Skip to main content
Hide Articles List

10 articles on this Page






THE DOUBLE MURDER IN BOMBBS- I TOWN. Dr. Lankester resumed the inquest on Saturday, at the Rising Sun Tavern, 130, Euston-road, on Emma Butcher, aged three years and six months, and Agnes Butcher, aged 12 months, supposed to have been drowned in a tub of water by their mother, Mary Butcher, who afterwards attempted to drown herself in the water-butt at 67, Wilstead-street, Somers-town. Inspector Frazer presented the following certificate from Mr. Butt, the surgeon of St. Pancras Infirm- ary:- "I hereby certify that Mary Batcher, aged 39, has had a very bad night, and is this morning unable to attend the court. (Signed) "W. F. BUTT, Surgeon, St. Pancras Infirmary." The following additional evidence was then taken John Brown, of 67, Wilstead-street, stated that he had known the Butchers for about 18 months. The last week Mrs. Butcher appeared to be strange in her maimers. Last Saturday morning he heard some moaning in the yard, and went to ascertain the cause. He found Mrs. Butcher in the water-butt crouched up. The water was up to her neck, and her head was lying on one side. He knocked the tap out of the butt to let the water out quickly, and having obtained assist- ance she was taken out. Witness then called in the assistance of Mr. Jackson. Margaret Brown, wife of last witness, said she was intimate with Mrs. Butcher. On Saturday morning she saw her lying on a bench in the yard. She ap- peared to be insensible. When she recovered she asked for the children. She said she wanted to suckle the baby. The husband said they were at the grand. mother's. Witness did not think she knew, even at the present time, that they were dead. About a quarter to eight witness, with Mrs. Bradford, were endeavouring to restore Mrs. Butcher, when Mrs. Bradford remarked how soundly the children were sleeping. The father then went to the bed, and touching one of them, exclaimed, Good God, she's dead! He touched the other, and found her also dead. He took Emma, the youngest, out of the bed, and walked about the room kissing her, and calling her his dear angel, and exclaiming, Oh, my pretty angel-it's dead, it's dead!" There was a tub of water in the room, in which were some children's clothes. One of the deceased had on a bedgown, but she could not say whether it was wet. There were three other children in the room when Mrs. Batcher was carried in, the eldest being ten years of age. The coroner here made inquiry as to whether any of the surviving children could give any account of the matter. Inspector Frazer said he had questioned the children, but neither could say anything about it. The eldest child said they were all asleep. William Butcher (the father) also stated that on questioning the children they stated that they were asleep. The coroner, having referred to the case, asked the jury whether at this stage they were prepared to come to a verdict, or whether they would adjourn for the attendance of the woman. The jury preferred an adjournment, as they hesi- tated to return a verdict without having seen the accused. An adjournment was then agreed to.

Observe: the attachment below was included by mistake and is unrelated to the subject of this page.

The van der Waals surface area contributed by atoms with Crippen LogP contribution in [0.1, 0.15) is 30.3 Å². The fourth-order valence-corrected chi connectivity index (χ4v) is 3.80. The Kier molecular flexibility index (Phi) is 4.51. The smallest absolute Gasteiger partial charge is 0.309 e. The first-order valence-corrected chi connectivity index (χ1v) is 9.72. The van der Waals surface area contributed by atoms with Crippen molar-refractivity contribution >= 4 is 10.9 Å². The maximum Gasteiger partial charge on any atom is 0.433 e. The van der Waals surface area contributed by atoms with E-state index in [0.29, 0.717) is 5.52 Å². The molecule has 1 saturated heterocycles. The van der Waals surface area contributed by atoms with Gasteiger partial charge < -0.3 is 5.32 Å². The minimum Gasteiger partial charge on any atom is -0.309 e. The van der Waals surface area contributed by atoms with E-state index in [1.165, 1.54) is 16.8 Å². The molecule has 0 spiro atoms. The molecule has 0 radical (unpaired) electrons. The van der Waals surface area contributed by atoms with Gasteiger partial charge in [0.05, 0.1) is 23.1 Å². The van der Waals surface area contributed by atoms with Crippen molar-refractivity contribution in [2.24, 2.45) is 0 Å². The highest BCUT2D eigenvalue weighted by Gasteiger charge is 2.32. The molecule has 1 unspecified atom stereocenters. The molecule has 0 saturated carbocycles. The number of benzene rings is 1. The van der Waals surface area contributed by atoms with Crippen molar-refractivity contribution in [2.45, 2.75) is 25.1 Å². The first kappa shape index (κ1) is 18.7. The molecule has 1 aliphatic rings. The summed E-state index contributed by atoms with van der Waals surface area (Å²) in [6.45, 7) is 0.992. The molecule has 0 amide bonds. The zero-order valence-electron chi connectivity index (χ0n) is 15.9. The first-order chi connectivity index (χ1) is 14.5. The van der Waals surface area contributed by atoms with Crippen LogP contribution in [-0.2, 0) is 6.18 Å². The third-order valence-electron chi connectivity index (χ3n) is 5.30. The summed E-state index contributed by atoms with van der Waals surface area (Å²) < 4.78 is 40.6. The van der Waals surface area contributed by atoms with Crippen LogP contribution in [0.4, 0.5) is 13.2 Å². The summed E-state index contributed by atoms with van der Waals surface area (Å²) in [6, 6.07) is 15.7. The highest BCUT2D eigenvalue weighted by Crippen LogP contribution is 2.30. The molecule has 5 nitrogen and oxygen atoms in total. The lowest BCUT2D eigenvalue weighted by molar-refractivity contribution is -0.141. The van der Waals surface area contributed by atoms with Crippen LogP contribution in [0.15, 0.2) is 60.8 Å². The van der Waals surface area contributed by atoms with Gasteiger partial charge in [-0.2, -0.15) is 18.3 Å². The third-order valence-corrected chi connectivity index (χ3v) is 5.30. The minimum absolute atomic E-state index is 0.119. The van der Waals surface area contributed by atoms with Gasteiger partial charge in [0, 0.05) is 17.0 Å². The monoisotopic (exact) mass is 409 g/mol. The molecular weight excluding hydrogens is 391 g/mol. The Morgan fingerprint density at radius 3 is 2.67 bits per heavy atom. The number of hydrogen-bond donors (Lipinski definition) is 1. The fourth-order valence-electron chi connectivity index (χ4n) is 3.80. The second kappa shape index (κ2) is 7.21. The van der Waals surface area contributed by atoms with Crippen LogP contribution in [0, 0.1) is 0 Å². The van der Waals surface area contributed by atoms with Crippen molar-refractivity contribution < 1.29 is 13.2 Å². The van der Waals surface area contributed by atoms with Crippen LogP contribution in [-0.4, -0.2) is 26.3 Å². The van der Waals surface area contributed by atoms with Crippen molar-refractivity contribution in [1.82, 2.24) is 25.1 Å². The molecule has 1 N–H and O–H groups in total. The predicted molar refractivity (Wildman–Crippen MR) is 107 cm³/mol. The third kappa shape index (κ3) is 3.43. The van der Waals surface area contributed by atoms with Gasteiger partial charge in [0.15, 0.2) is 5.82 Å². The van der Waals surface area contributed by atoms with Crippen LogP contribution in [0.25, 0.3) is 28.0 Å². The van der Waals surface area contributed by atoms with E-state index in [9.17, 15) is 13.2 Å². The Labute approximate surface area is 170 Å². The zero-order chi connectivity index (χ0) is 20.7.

[No title]


[No title]

,aitir €amtx%

[No title]